Cape Fear specks ready to provide good fall bite

Speckled trout should be biting through November and into December in the waters around North Carolina’s Cape Fear.

Speckled trout in North Carolina waters took a hit in September when Hurricane Florence arrived. The slow-moving storm wreaked havoc on much of the coast, especially from Cape Lookout into South Carolina.

The record flood waters pouring down coastal rivers continued for weeks, and they weren’t clean, carrying plenty of toxins and agencies advising people to avoid contact with the water if possible.

The waters returned to non-toxic levels in early October in the areas north of Cape Fear, lingering a while west of the mouth of the Cape Fear River.

When fishermen returned to the water, they found it cooling, with the last spawn of shrimp and minnows pushing out of the creeks and marshes. Hungry gamefish were waiting for them, especially speckled trout, keying on creek mouths and other ambush points.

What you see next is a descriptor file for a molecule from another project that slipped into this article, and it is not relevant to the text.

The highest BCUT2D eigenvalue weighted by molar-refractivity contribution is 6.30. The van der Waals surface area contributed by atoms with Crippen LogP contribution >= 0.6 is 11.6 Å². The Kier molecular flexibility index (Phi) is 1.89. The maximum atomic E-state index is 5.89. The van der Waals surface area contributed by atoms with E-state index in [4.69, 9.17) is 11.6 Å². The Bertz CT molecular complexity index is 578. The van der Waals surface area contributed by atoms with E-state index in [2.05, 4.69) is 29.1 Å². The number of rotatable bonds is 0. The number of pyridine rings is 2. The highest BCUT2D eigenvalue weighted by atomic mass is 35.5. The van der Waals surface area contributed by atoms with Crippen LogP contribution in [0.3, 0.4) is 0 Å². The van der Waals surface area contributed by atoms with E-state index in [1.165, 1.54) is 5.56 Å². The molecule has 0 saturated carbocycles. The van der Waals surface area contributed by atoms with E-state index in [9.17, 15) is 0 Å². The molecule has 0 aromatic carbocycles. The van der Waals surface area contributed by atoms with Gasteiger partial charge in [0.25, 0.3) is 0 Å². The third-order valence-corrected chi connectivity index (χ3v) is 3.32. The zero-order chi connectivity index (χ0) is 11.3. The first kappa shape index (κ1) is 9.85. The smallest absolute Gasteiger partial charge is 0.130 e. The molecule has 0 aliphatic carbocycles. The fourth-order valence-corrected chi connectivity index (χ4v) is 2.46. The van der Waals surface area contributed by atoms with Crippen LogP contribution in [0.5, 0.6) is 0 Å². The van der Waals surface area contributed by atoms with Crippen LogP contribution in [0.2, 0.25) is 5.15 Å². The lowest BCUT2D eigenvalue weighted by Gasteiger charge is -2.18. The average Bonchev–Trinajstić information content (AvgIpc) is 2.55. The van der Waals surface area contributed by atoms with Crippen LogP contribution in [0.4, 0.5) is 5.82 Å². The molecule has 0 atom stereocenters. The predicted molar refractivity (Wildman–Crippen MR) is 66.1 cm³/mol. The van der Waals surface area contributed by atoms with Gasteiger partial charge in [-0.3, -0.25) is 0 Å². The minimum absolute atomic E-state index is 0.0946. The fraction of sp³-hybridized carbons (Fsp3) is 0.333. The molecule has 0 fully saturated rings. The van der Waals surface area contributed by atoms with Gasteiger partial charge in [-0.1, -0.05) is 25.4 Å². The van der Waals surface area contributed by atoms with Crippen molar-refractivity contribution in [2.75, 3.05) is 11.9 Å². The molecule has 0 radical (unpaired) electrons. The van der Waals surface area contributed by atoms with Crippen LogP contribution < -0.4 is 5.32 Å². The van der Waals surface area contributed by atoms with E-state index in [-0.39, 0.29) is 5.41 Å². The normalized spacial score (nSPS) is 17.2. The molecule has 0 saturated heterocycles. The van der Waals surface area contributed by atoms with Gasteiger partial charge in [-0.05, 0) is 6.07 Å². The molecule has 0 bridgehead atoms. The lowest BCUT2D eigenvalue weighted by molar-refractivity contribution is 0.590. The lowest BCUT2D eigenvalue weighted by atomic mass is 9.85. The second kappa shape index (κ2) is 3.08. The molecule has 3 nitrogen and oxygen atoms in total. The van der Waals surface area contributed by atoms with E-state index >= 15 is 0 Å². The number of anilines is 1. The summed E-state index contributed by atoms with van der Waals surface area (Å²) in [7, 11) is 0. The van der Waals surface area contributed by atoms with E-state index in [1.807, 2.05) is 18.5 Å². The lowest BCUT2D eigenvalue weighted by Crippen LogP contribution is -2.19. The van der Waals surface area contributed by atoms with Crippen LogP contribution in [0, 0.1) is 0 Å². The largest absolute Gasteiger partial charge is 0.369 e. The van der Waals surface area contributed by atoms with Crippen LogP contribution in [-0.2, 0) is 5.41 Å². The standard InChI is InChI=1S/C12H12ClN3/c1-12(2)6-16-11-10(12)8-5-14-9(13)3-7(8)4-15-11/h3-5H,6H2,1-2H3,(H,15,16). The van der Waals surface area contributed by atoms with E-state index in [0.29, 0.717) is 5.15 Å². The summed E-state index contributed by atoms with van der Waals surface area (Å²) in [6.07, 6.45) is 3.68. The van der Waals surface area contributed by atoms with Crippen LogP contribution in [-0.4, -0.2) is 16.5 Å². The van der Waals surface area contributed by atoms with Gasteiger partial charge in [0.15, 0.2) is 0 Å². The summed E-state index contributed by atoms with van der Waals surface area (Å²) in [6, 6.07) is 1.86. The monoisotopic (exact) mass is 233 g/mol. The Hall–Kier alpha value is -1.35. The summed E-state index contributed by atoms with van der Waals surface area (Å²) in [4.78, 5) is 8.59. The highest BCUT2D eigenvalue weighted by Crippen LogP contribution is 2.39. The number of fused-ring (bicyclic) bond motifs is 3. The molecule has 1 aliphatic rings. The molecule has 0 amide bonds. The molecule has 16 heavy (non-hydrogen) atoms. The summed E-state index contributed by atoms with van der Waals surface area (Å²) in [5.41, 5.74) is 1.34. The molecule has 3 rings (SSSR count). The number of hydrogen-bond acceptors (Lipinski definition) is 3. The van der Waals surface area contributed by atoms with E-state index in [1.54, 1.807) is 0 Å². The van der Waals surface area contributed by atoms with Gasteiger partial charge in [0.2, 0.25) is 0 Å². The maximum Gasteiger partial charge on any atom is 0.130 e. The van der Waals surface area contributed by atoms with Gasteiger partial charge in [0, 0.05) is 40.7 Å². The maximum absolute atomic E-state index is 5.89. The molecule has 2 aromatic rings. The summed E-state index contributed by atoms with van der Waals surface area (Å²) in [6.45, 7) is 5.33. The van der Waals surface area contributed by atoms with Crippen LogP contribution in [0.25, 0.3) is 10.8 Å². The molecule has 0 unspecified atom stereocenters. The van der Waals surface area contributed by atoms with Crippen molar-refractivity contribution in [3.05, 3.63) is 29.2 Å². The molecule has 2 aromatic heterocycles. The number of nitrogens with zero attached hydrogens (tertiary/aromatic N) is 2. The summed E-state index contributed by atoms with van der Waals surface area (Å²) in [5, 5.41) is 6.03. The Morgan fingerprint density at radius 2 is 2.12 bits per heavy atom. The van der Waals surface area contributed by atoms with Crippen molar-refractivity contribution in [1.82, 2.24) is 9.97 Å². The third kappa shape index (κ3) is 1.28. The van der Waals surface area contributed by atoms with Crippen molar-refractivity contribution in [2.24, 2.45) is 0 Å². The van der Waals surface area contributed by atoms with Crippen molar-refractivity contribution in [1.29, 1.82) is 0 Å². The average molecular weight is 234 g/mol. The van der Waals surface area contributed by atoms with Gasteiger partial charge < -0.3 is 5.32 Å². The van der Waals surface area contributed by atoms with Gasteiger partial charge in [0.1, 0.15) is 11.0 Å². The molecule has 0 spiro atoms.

Specks began biting first in the channels leading from the Intracoastal Waterway to Mason and Rich Inlets. The bite moved south to Masonboro Inlet as the water cleared, then to Carolina Beach Inlet and Yacht Basin and south to the bays and creeks behind Bald Head Island and around Southport. Waters in Brunswick County farther away from Cape Fear aren’t influenced by the river, and the action began earlier.

Fishermen should enjoy several weeks of specks hitting topwater lures as the water cools. The bite should continue at least through November, but move under the surface If the water cools slowly. That would extend it into December.

The easiest and often most-productive way to catch specks is using live shrimp under corks. Live minnows and dead shrimp will also produce. Soft plastics and suspending hard lures are generally considered the best subsurface lures for specks.

The preferred bait or lure may change during the month and there may be a lot of shorts, but most fishermen anticipate enjoying a good fall trout bite.

About Jerry Dilsaver 1171 Articles
Jerry Dilsaver of Oak Island, N.C., a full-time freelance writer, is a columnist for Carolina Sportsman. He is a former SKA National Champion and USAA Angler of the Year.

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